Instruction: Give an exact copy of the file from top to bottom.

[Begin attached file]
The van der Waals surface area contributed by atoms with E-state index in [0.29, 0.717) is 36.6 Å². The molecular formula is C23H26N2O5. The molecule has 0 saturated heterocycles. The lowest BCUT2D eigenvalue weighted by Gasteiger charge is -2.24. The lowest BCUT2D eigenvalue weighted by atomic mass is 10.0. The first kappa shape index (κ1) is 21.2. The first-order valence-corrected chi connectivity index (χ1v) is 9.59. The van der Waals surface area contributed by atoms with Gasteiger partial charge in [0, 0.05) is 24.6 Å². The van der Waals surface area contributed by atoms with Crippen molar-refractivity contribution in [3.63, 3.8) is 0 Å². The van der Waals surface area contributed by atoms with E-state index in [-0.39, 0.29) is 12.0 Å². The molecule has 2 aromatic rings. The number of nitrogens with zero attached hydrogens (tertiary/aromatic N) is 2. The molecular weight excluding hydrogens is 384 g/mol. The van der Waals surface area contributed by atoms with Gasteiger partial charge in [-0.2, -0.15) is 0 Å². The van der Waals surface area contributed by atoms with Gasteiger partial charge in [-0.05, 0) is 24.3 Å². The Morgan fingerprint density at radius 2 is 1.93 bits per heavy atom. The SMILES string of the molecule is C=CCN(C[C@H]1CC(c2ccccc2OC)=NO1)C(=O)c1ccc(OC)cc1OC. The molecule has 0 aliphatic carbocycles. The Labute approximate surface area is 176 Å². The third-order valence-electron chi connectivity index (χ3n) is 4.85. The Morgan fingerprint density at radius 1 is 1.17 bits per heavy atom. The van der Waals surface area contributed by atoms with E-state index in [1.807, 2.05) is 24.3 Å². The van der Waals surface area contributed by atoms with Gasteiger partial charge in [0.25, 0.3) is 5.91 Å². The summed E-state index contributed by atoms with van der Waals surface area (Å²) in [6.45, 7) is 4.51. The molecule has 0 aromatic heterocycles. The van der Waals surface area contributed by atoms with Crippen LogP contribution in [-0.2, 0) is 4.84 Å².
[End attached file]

The van der Waals surface area contributed by atoms with E-state index in [0.29, 0.717) is 36.6 Å². The molecular formula is C23H26N2O5. The molecule has 0 saturated heterocycles. The lowest BCUT2D eigenvalue weighted by Gasteiger charge is -2.24. The lowest BCUT2D eigenvalue weighted by atomic mass is 10.0. The first kappa shape index (κ1) is 21.2. The first-order valence-corrected chi connectivity index (χ1v) is 9.59. The van der Waals surface area contributed by atoms with Gasteiger partial charge in [0, 0.05) is 24.6 Å². The van der Waals surface area contributed by atoms with Crippen molar-refractivity contribution in [3.63, 3.8) is 0 Å². The van der Waals surface area contributed by atoms with E-state index in [-0.39, 0.29) is 12.0 Å². The molecule has 2 aromatic rings. The number of nitrogens with zero attached hydrogens (tertiary/aromatic N) is 2. The molecular weight excluding hydrogens is 384 g/mol. The van der Waals surface area contributed by atoms with Gasteiger partial charge in [-0.2, -0.15) is 0 Å². The van der Waals surface area contributed by atoms with Gasteiger partial charge in [-0.05, 0) is 24.3 Å². The Morgan fingerprint density at radius 2 is 1.93 bits per heavy atom. The SMILES string of the molecule is C=CCN(C[C@H]1CC(c2ccccc2OC)=NO1)C(=O)c1ccc(OC)cc1OC. The molecule has 0 aliphatic carbocycles. The Labute approximate surface area is 176 Å². The third-order valence-electron chi connectivity index (χ3n) is 4.85. The Morgan fingerprint density at radius 1 is 1.17 bits per heavy atom. The van der Waals surface area contributed by atoms with E-state index in [1.807, 2.05) is 24.3 Å². The van der Waals surface area contributed by atoms with Gasteiger partial charge in [0.25, 0.3) is 5.91 Å². The summed E-state index contributed by atoms with van der Waals surface area (Å²) in [6.45, 7) is 4.51. The molecule has 0 aromatic heterocycles. The van der Waals surface area contributed by atoms with Crippen LogP contribution in [-0.2, 0) is 4.84 Å².